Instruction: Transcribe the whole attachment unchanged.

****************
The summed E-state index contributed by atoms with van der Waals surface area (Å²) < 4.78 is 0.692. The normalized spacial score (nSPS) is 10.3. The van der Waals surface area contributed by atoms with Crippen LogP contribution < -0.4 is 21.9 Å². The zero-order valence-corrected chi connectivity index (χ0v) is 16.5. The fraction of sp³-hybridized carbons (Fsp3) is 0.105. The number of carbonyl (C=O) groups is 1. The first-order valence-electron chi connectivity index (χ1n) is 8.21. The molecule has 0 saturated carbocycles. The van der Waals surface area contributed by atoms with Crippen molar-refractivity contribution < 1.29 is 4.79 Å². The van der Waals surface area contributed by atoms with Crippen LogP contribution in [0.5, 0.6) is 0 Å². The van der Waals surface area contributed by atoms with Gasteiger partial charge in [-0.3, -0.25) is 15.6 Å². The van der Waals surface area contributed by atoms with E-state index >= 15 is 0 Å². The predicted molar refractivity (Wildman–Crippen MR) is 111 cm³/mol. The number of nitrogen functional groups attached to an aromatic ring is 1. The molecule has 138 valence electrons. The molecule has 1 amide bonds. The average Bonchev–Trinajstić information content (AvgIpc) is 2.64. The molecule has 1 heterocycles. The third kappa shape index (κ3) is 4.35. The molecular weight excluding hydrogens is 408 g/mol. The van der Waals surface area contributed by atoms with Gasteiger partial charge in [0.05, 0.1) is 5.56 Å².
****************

The summed E-state index contributed by atoms with van der Waals surface area (Å²) < 4.78 is 0.692. The normalized spacial score (nSPS) is 10.3. The van der Waals surface area contributed by atoms with Crippen LogP contribution < -0.4 is 21.9 Å². The zero-order valence-corrected chi connectivity index (χ0v) is 16.5. The fraction of sp³-hybridized carbons (Fsp3) is 0.105. The number of carbonyl (C=O) groups is 1. The first-order valence-electron chi connectivity index (χ1n) is 8.21. The molecule has 0 saturated carbocycles. The van der Waals surface area contributed by atoms with Crippen molar-refractivity contribution < 1.29 is 4.79 Å². The van der Waals surface area contributed by atoms with Crippen LogP contribution in [0.5, 0.6) is 0 Å². The van der Waals surface area contributed by atoms with Gasteiger partial charge in [-0.3, -0.25) is 15.6 Å². The van der Waals surface area contributed by atoms with E-state index >= 15 is 0 Å². The predicted molar refractivity (Wildman–Crippen MR) is 111 cm³/mol. The number of nitrogen functional groups attached to an aromatic ring is 1. The molecule has 138 valence electrons. The molecule has 1 amide bonds. The average Bonchev–Trinajstić information content (AvgIpc) is 2.64. The molecule has 1 heterocycles. The third kappa shape index (κ3) is 4.35. The molecular weight excluding hydrogens is 408 g/mol. The van der Waals surface area contributed by atoms with Gasteiger partial charge in [0.05, 0.1) is 5.56 Å².